Hypocritical Center for American Progress Raked in Millions After Obama's Election
Call them the Center for American Hypocrisy.
The Citzens United vs. Federal Elections Commission ruling that struck down some parts of the censorious McCain-Feingold campaign finance law in 2010 created a firestorm of scorn from the left. Of course, that includes institutional left warhourse The Center for America Progress, founded by former Clinton White Chief of Staff and Obama transition team leader John Podesta.
So in 2012, the Center for American Progress hosted an event called Citizens United Two Later about the threat to democracy posed by the ruling. In the opening remarks they explained the big danger was raising huge amounts of money from corporations without having to discose the source. They explained:
A super PAC is a political action committee that, although it can’t coordinate directly with a political campaign, can raise unlimited sums from corporations and have lax donor disclosure requirements.
Well, they ought to know.
As The Nation pointed out in an article that decimates CAP:
After growing rapidly in its first few years, tax records show, CAP’s total assets fell in 2006 for the first time, from $23.6 million to $20.4 million. Assets started growing again in 2007 when CAP founded the Business Alliance, a membership rewards program for corporate contributors, and then exploded when Obama was elected in 2008. According to its most recent nonprofit tax filing, CAP’s total assets now top $44 million, and its Action Fund treasury holds $6 million more.
A confidential CAP donor pitch I obtained describes the Business Alliance as “a channel for engagement with the corporate community” that provides “the opportunity to...collaborate on common interests.” It offers three membership levels, with the perks to top donors ($100,000 and up) including private meetings with CAP experts and executives, round-table discussions with “Hill and national leaders,” and briefings on CAP reports “relevant to your unique interests.”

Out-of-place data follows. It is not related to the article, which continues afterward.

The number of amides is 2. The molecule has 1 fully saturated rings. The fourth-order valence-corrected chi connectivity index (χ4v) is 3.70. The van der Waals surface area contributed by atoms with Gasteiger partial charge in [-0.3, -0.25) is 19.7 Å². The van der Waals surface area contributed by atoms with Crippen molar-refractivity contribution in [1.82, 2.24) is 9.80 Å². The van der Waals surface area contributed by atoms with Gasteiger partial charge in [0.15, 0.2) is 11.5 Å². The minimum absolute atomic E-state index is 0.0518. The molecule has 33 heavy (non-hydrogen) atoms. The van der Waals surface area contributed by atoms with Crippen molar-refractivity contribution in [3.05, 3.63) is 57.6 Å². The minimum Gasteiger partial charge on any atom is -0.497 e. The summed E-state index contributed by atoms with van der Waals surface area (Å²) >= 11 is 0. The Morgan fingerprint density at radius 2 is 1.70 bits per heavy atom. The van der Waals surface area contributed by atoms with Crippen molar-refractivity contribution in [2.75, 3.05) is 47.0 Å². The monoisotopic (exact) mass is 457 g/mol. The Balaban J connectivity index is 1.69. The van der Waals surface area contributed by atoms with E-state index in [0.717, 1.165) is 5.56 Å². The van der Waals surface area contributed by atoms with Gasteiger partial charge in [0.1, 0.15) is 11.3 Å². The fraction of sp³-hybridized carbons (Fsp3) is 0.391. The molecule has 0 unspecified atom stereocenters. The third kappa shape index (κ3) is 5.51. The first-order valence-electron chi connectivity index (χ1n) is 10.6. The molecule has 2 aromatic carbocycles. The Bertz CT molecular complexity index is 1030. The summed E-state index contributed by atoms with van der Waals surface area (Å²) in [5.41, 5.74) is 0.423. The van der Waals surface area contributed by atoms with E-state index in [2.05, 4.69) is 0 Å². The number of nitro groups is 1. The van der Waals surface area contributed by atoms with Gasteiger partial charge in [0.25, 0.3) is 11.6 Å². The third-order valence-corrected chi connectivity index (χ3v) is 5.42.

Corporate donations were part of the haul. The Huffington Post confirmed that Center for America's Progress take nearly doubled after Obama's election, which was of course before the Citizens United ruling. Ryan Grim at HuffPo writes:
CAP does not publicly disclose its donors, but the fundraising numbers were provided to HuffPost by a CAP source and confirmed by Tanden.
The biggest shift came between 2008 and 2009, the year that the Democrats took over the White House and CAP sent many of its senior staffers into positions of authority there. CAP founder John Podesta headed the transition. Philanthropic foundation giving jumped from just under $7 million in 2008 to $17 million in 2009. That increase represented almost the entire financial growth of the organization over that period, as total funding rose from $28 million in 2008 to $38 million in 2009.
And were these philanthropists being philanthropic? That seems doubtful. As HuffPost says:
"Foundations are recognizing that being so restrictive can lessen the impact of their funds," said Tanden. "The big change is they've moved to fund a broad area of work." Most notably, she said, foundations are now willing to pay for communications efforts aimed at spreading the message that comes from research projects, instead of being content to hope the research finds its own audience.
Hold it a minute; big money foundations have moved to fund communications efforts? That's exactly what Citizens United was fighting for: free speech.
Don't expect intellectual consistency from the left, of couse. They love shouting and chanting about how Corporations are not people! but remain mute as to whether unions are people or whether large leftist foundations are people because it's pretty clear that groups of people are made up of people.
Don't expect hear that simple truth from the Center for American Progress or John Podesta, however. They are too busy cashing those giant checks.